There are a couple of interesting things I’d like to point out about The Golf Club. The first is a unique tradition in regards to the locker room. There are exactly 150 lockers and exactly 150 members. When a new member is accepted into the club he is assigned a locker in the rear of the locker room. As the member’s seniority increases he will move forward to a locker in the main room. Finally, when the member passes away the brass name badge from his locker is removed and mounted on the mantle above the fireplace in the locker room effectively making way for another member to move to a forward locker and a new member to be accepted and move into a rear locker. The members like to say that you start out at the rear and move towards the front but your final move is always to the fireplace. What a great tradition.
Another interesting point is that there has never been an outside event held at the golf course. Mr. Jones’ intention was for the club to be used by the members and he set the precedent of not having outside events that has held to this day. At one point the USGA was considering moving their headquarters to the The Golf Club’s property and the conversations came to an immediate halt when the USGA revealed that they would want to have the U.S. Open there. Not even for the USGA and the most prestigious event in American golf was the club willing to waver!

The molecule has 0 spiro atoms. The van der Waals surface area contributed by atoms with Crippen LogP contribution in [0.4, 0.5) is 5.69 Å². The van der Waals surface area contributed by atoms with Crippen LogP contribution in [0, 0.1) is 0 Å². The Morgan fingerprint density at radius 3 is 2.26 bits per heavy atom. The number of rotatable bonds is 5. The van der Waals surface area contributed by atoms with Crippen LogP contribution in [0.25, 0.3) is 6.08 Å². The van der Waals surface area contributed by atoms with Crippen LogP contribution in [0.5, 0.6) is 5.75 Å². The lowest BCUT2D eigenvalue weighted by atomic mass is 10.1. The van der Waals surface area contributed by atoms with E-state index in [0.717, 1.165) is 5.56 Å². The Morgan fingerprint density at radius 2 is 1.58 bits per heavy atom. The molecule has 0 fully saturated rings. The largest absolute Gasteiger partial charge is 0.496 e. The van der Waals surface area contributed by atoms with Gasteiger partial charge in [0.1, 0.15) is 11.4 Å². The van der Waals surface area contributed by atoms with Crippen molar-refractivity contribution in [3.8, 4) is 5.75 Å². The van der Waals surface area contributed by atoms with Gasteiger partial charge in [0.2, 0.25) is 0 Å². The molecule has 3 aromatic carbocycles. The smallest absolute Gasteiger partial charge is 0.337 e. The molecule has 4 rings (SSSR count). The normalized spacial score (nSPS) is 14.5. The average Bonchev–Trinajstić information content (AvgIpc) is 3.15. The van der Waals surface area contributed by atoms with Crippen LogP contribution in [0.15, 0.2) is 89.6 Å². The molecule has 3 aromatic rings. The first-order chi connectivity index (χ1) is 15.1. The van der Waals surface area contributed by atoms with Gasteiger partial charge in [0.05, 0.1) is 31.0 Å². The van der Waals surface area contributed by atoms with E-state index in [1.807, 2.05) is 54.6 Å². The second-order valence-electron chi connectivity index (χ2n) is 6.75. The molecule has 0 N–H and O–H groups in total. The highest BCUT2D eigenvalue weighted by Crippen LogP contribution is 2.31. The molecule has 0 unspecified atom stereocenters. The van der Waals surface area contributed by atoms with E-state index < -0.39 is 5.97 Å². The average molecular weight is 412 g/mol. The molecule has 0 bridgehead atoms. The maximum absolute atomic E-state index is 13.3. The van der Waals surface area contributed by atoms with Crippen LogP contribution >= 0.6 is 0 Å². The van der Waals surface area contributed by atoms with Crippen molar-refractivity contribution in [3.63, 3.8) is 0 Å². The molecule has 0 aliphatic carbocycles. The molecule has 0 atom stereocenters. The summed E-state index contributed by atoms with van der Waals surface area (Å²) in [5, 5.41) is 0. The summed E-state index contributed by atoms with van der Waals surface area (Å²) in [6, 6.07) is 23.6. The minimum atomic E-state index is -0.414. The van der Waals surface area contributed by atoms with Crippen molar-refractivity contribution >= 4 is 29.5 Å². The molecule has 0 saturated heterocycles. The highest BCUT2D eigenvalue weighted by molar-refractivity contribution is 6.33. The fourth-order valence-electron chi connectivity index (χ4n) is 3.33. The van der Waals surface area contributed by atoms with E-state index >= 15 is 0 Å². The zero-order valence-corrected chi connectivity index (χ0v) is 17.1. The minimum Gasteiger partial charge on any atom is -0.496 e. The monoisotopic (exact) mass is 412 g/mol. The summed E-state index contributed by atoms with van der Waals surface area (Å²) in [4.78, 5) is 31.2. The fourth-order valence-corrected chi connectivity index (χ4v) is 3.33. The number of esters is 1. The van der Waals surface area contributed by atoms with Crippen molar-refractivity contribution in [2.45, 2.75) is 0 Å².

The Golf Club is what I would call a daily use club. A large number of members use these facilities as their primary club and the result is a very friendly and relaxed atmosphere. The membership is all male (though women may play as guests at designated times) and its not hard to believe that this is the kind of place where a member can show up on a Saturday morning and pick up a game with the guys. I suspect that Fred Jones would be proud to see his club continuing to be a place for friends to gather and enjoy themselves.
The Golf Club is great. This is not only a great golf course, but a great club and if I lived in the Columbus area I would delight in an opportunity to be a member here. In my opinion its exactly what a golf club should be. It was great to see Pete Dye’s early work before he carved out his niche as the architect who loves to torture golfers. His layout at The Golf Club is challenging but it is still a lot of fun to play. Definitely my favorite Pete Dye course that I’ve seen so far.